i've been working on it, but i need to take some type of break. but i report to you what i have done.
i managed to write the "short description" of the piece:
Una Corda is an original solo performance opera about cancer. Drawing aesthetic influences from late minimalism, pop music, sacred text and music, this project juxtaposes the solo singing/speaking body with live and recorded music, video, and Buddhist and Catholic ceremonial rituals.
and then, as i was trying to tackle the long description, i drew a blank. and in my notes, i wrote this (warning, it is stream-of-consciousness and unedited):
how do I talk about the relationship between the sacred and the profane without seeming totally flippant or trite? This relationship is indeed vital, crucial, even to the idea of the piece. It is how I have managed to approach the piece in a specific and focused way as opposed to an abstract idea. The sacred text is a kind of map by which I can meditate on the pain and profanity of cancer as a disease and cultural marker. Because cancer is more than just an illness. It is not only that the process of sickness, healing and dying is painful, but cancer has established itself in our collective consciousness as a symbol of both a death sentence as well as ultimate redemption. This polarity in attitudes toward cancer is what I find the most problematic and interesting. Because, as a lived experience, it becomes difficult to just continue if the disease is only either death or redemption. Somewhere in between, we find different ways of examining our humanity, of how we interact with strangers as well as loved ones. Somehow, cancer becomes an organizing structure. It creates priorities that didn’t used to exist. It sets certain relationships and moralities into focus.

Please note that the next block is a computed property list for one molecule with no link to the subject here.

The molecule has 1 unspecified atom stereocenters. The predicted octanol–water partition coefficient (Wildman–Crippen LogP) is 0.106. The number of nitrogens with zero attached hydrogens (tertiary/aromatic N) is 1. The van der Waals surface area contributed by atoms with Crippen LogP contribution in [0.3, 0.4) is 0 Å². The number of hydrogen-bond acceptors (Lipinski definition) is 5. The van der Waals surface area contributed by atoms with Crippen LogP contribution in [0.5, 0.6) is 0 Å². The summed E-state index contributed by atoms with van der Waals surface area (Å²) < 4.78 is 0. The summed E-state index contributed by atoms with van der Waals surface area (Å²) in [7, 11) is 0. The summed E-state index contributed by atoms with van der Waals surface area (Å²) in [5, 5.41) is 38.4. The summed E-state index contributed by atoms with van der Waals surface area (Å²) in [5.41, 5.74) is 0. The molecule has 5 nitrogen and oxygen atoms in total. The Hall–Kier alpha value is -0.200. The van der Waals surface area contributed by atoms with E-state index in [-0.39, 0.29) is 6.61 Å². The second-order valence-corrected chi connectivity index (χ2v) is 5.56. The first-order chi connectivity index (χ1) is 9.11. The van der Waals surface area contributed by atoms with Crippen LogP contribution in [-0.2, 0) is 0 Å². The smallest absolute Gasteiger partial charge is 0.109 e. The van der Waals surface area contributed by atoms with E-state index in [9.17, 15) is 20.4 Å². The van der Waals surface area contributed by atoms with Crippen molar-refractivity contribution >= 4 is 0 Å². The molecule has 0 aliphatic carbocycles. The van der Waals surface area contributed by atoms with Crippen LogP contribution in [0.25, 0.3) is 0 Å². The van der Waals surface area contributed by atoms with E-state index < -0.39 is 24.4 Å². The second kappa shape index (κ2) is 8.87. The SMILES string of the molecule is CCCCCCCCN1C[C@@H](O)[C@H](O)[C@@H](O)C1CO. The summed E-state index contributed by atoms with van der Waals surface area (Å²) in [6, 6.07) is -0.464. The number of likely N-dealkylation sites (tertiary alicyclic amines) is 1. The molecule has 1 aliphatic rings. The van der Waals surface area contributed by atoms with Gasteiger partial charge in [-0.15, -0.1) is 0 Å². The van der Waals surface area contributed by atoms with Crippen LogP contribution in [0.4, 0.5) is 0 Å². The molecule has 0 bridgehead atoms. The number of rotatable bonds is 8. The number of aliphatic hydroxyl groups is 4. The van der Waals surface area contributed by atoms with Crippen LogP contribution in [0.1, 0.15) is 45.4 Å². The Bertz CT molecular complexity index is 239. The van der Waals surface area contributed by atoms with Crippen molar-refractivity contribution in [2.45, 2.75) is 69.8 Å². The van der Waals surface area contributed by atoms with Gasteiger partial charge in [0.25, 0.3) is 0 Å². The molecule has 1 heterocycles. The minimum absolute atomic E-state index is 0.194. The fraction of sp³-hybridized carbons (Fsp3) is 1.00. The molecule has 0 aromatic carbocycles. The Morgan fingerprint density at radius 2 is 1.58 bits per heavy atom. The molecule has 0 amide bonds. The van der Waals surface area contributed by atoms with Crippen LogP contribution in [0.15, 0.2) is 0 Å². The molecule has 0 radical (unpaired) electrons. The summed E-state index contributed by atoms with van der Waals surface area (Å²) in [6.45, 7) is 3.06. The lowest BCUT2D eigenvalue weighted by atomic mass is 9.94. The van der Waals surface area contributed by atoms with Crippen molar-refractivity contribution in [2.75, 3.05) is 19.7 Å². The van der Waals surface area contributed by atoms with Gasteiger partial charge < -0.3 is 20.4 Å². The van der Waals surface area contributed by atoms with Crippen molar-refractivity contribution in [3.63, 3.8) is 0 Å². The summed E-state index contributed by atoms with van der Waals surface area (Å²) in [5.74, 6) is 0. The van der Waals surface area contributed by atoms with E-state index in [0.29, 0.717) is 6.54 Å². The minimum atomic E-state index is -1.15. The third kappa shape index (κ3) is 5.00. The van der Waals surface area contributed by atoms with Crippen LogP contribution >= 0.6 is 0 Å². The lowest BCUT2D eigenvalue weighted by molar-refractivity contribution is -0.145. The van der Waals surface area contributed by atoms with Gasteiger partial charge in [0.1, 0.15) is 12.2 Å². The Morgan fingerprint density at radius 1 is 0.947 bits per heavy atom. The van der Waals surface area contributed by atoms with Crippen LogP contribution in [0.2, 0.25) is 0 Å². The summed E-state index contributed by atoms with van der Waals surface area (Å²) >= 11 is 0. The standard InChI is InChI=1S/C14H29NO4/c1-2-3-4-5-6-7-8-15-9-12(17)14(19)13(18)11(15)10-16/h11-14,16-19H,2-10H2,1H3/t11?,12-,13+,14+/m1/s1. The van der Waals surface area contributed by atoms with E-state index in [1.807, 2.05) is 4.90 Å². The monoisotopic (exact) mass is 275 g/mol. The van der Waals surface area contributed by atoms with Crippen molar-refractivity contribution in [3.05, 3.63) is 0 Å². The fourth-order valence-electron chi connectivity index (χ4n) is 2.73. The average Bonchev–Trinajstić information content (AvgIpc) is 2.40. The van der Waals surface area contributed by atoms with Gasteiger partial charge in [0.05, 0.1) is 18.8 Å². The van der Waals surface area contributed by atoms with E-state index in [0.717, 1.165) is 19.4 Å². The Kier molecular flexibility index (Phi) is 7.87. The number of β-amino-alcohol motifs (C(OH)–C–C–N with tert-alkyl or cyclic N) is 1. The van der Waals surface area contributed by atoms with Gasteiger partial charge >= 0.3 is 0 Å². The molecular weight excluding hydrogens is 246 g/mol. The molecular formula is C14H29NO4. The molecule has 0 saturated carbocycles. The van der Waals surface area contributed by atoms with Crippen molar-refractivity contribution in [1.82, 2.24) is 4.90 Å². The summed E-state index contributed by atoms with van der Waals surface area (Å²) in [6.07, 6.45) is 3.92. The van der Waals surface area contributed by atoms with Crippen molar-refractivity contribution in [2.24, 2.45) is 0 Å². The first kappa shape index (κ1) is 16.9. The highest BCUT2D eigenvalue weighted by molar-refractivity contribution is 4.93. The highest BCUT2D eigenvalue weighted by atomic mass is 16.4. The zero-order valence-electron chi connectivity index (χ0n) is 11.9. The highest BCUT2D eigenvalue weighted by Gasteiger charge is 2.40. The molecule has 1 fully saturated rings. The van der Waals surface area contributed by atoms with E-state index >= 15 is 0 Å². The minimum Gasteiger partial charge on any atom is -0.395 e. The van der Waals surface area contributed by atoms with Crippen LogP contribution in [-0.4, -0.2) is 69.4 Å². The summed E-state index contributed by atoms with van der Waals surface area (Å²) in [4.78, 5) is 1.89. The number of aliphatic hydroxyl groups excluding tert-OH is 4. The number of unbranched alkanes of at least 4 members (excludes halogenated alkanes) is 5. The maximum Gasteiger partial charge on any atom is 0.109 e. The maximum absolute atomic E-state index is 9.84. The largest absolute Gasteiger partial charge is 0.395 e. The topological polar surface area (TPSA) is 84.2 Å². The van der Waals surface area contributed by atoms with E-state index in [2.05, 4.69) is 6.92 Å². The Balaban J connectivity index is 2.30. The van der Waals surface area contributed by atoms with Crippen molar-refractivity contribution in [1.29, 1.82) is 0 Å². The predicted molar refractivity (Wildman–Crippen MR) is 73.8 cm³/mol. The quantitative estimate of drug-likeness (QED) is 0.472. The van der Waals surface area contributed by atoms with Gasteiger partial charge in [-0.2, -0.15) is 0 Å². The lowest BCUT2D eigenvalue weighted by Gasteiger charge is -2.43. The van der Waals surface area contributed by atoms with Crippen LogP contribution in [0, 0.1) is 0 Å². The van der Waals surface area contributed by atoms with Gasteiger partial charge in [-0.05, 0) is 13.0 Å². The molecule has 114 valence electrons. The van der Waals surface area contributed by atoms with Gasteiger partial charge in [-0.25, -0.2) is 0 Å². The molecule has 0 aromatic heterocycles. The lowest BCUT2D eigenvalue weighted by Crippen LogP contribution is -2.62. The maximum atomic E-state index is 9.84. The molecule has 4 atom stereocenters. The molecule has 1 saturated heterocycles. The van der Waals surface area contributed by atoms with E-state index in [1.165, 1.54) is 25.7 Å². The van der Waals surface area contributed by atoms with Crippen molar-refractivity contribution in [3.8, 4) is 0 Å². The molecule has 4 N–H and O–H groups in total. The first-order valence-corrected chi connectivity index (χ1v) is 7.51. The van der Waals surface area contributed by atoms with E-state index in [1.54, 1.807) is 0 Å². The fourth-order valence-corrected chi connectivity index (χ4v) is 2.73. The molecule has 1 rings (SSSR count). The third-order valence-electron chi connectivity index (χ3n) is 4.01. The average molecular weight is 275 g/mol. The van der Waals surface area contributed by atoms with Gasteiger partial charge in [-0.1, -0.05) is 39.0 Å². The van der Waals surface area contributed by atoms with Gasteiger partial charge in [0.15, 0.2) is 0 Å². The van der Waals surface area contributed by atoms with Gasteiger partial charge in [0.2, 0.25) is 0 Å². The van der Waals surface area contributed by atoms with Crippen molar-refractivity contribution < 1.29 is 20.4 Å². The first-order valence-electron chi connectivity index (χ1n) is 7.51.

I say this as if I know. But really, I’m just writing about what I saw. What I have seen over and over again. There is a kind of “reckoning” that happens in cancer. Whether or not the patient lives on or dies. And this reckoning is probably both internal and external. But it’s the external reckoning—the one that involves community, family, and friends—that has touched me and called me to engage in this piece.
Because cancer is more than just about mourning. And it’s more than just blind hope. Because there is that glint of wisdom in the grief, and there is that shudder of reality in desire.
So, this is what the piece is about? How do I express that in 800 words? How do I express it in 100?